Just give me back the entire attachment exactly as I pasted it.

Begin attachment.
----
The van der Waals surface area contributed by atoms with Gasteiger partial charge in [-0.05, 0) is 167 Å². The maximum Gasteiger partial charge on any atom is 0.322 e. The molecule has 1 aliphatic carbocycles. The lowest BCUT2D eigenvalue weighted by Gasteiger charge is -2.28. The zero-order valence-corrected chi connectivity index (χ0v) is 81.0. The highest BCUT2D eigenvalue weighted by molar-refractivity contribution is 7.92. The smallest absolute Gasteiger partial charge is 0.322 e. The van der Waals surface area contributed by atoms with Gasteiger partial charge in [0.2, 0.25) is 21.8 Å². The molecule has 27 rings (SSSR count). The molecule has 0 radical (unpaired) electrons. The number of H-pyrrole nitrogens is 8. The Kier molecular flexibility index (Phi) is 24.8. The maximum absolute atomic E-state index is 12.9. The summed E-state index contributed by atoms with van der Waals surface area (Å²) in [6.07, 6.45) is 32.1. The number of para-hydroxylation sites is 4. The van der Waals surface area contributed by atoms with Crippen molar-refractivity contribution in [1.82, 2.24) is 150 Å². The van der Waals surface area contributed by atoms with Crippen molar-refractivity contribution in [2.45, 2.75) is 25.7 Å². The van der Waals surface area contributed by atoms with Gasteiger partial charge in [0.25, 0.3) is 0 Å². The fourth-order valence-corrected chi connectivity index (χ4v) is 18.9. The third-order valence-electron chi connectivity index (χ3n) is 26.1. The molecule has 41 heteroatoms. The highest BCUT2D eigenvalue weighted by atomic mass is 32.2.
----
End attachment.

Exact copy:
The van der Waals surface area contributed by atoms with Gasteiger partial charge in [-0.05, 0) is 167 Å². The maximum Gasteiger partial charge on any atom is 0.322 e. The molecule has 1 aliphatic carbocycles. The lowest BCUT2D eigenvalue weighted by Gasteiger charge is -2.28. The zero-order valence-corrected chi connectivity index (χ0v) is 81.0. The highest BCUT2D eigenvalue weighted by molar-refractivity contribution is 7.92. The smallest absolute Gasteiger partial charge is 0.322 e. The van der Waals surface area contributed by atoms with Gasteiger partial charge in [0.2, 0.25) is 21.8 Å². The molecule has 27 rings (SSSR count). The molecule has 0 radical (unpaired) electrons. The number of H-pyrrole nitrogens is 8. The Kier molecular flexibility index (Phi) is 24.8. The maximum absolute atomic E-state index is 12.9. The summed E-state index contributed by atoms with van der Waals surface area (Å²) in [6.07, 6.45) is 32.1. The number of para-hydroxylation sites is 4. The van der Waals surface area contributed by atoms with Crippen molar-refractivity contribution in [1.82, 2.24) is 150 Å². The van der Waals surface area contributed by atoms with Crippen molar-refractivity contribution in [2.45, 2.75) is 25.7 Å². The van der Waals surface area contributed by atoms with Gasteiger partial charge in [0.25, 0.3) is 0 Å². The fourth-order valence-corrected chi connectivity index (χ4v) is 18.9. The third-order valence-electron chi connectivity index (χ3n) is 26.1. The molecule has 41 heteroatoms. The highest BCUT2D eigenvalue weighted by atomic mass is 32.2.